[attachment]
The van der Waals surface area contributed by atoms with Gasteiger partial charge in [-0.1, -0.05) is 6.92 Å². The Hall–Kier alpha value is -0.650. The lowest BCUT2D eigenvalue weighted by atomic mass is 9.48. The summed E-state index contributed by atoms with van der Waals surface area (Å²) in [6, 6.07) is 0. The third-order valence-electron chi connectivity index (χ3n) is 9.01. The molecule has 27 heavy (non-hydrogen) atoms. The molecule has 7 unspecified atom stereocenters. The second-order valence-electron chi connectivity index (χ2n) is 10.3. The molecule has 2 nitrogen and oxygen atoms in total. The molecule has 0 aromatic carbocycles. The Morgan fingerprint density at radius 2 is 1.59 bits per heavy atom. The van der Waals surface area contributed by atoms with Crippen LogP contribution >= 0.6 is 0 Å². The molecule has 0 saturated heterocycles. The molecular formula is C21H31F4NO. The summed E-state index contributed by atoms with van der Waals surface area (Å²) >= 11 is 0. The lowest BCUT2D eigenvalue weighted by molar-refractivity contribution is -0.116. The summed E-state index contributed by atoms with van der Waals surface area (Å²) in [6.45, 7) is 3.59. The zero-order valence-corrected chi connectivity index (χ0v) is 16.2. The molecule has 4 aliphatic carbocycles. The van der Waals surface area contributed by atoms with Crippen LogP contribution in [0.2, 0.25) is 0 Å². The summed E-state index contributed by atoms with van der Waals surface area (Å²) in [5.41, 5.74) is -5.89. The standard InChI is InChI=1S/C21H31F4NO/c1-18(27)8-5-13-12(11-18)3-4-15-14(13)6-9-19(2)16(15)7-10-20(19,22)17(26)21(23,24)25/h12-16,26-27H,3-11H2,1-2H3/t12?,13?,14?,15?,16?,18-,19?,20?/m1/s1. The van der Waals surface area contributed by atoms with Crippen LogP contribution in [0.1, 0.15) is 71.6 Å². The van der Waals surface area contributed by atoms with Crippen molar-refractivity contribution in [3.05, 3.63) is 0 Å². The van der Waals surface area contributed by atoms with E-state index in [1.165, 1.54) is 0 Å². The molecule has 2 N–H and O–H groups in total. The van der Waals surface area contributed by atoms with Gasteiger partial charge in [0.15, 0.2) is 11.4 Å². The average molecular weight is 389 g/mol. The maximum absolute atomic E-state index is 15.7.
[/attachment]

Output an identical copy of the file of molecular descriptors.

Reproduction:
The van der Waals surface area contributed by atoms with Gasteiger partial charge in [-0.1, -0.05) is 6.92 Å². The Hall–Kier alpha value is -0.650. The lowest BCUT2D eigenvalue weighted by atomic mass is 9.48. The summed E-state index contributed by atoms with van der Waals surface area (Å²) in [6, 6.07) is 0. The third-order valence-electron chi connectivity index (χ3n) is 9.01. The molecule has 27 heavy (non-hydrogen) atoms. The molecule has 7 unspecified atom stereocenters. The second-order valence-electron chi connectivity index (χ2n) is 10.3. The molecule has 2 nitrogen and oxygen atoms in total. The molecule has 0 aromatic carbocycles. The Morgan fingerprint density at radius 2 is 1.59 bits per heavy atom. The van der Waals surface area contributed by atoms with Crippen LogP contribution >= 0.6 is 0 Å². The molecule has 0 saturated heterocycles. The molecular formula is C21H31F4NO. The summed E-state index contributed by atoms with van der Waals surface area (Å²) >= 11 is 0. The lowest BCUT2D eigenvalue weighted by molar-refractivity contribution is -0.116. The summed E-state index contributed by atoms with van der Waals surface area (Å²) in [6.45, 7) is 3.59. The zero-order valence-corrected chi connectivity index (χ0v) is 16.2. The molecule has 4 aliphatic carbocycles. The van der Waals surface area contributed by atoms with Crippen LogP contribution in [0.2, 0.25) is 0 Å². The summed E-state index contributed by atoms with van der Waals surface area (Å²) in [5.41, 5.74) is -5.89. The standard InChI is InChI=1S/C21H31F4NO/c1-18(27)8-5-13-12(11-18)3-4-15-14(13)6-9-19(2)16(15)7-10-20(19,22)17(26)21(23,24)25/h12-16,26-27H,3-11H2,1-2H3/t12?,13?,14?,15?,16?,18-,19?,20?/m1/s1. The van der Waals surface area contributed by atoms with Crippen LogP contribution in [0.1, 0.15) is 71.6 Å². The van der Waals surface area contributed by atoms with Crippen molar-refractivity contribution in [3.05, 3.63) is 0 Å². The van der Waals surface area contributed by atoms with E-state index in [1.165, 1.54) is 0 Å². The molecule has 2 N–H and O–H groups in total. The van der Waals surface area contributed by atoms with Gasteiger partial charge in [0.15, 0.2) is 11.4 Å². The average molecular weight is 389 g/mol. The maximum absolute atomic E-state index is 15.7.